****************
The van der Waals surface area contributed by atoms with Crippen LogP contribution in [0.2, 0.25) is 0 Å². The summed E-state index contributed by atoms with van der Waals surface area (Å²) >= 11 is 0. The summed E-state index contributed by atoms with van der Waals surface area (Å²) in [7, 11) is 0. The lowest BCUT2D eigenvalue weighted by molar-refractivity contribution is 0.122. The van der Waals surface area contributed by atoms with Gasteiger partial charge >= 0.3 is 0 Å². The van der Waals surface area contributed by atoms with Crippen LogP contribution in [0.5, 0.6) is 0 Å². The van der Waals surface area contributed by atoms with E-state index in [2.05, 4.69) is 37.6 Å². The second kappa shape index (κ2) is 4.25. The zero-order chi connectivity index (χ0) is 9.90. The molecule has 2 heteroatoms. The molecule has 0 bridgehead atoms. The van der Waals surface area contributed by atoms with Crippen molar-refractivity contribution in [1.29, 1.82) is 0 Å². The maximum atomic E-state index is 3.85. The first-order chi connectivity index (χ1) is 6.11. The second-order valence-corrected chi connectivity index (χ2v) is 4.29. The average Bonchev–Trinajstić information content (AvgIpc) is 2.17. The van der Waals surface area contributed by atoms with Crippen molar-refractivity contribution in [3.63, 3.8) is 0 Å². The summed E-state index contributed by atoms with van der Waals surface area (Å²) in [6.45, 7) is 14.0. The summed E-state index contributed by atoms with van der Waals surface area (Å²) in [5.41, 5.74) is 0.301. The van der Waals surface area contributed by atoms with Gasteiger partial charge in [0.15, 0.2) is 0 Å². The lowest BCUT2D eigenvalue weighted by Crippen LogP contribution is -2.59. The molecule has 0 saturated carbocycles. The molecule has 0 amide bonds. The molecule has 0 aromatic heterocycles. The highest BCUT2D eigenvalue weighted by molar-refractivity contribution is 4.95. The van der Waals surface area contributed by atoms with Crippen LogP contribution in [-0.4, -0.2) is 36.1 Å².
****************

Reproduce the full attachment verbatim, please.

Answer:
The van der Waals surface area contributed by atoms with Crippen LogP contribution in [0.2, 0.25) is 0 Å². The summed E-state index contributed by atoms with van der Waals surface area (Å²) >= 11 is 0. The summed E-state index contributed by atoms with van der Waals surface area (Å²) in [7, 11) is 0. The lowest BCUT2D eigenvalue weighted by molar-refractivity contribution is 0.122. The van der Waals surface area contributed by atoms with Gasteiger partial charge >= 0.3 is 0 Å². The van der Waals surface area contributed by atoms with Crippen LogP contribution in [0.5, 0.6) is 0 Å². The van der Waals surface area contributed by atoms with E-state index in [2.05, 4.69) is 37.6 Å². The second kappa shape index (κ2) is 4.25. The zero-order chi connectivity index (χ0) is 9.90. The molecule has 2 heteroatoms. The molecule has 0 bridgehead atoms. The van der Waals surface area contributed by atoms with Crippen molar-refractivity contribution in [1.29, 1.82) is 0 Å². The maximum atomic E-state index is 3.85. The first-order chi connectivity index (χ1) is 6.11. The second-order valence-corrected chi connectivity index (χ2v) is 4.29. The average Bonchev–Trinajstić information content (AvgIpc) is 2.17. The van der Waals surface area contributed by atoms with Crippen molar-refractivity contribution in [3.63, 3.8) is 0 Å². The summed E-state index contributed by atoms with van der Waals surface area (Å²) in [6.45, 7) is 14.0. The summed E-state index contributed by atoms with van der Waals surface area (Å²) in [5.41, 5.74) is 0.301. The van der Waals surface area contributed by atoms with Gasteiger partial charge in [0.15, 0.2) is 0 Å². The lowest BCUT2D eigenvalue weighted by Crippen LogP contribution is -2.59. The molecule has 0 saturated carbocycles. The molecule has 0 amide bonds. The molecule has 0 aromatic heterocycles. The highest BCUT2D eigenvalue weighted by molar-refractivity contribution is 4.95. The van der Waals surface area contributed by atoms with Crippen LogP contribution in [-0.4, -0.2) is 36.1 Å².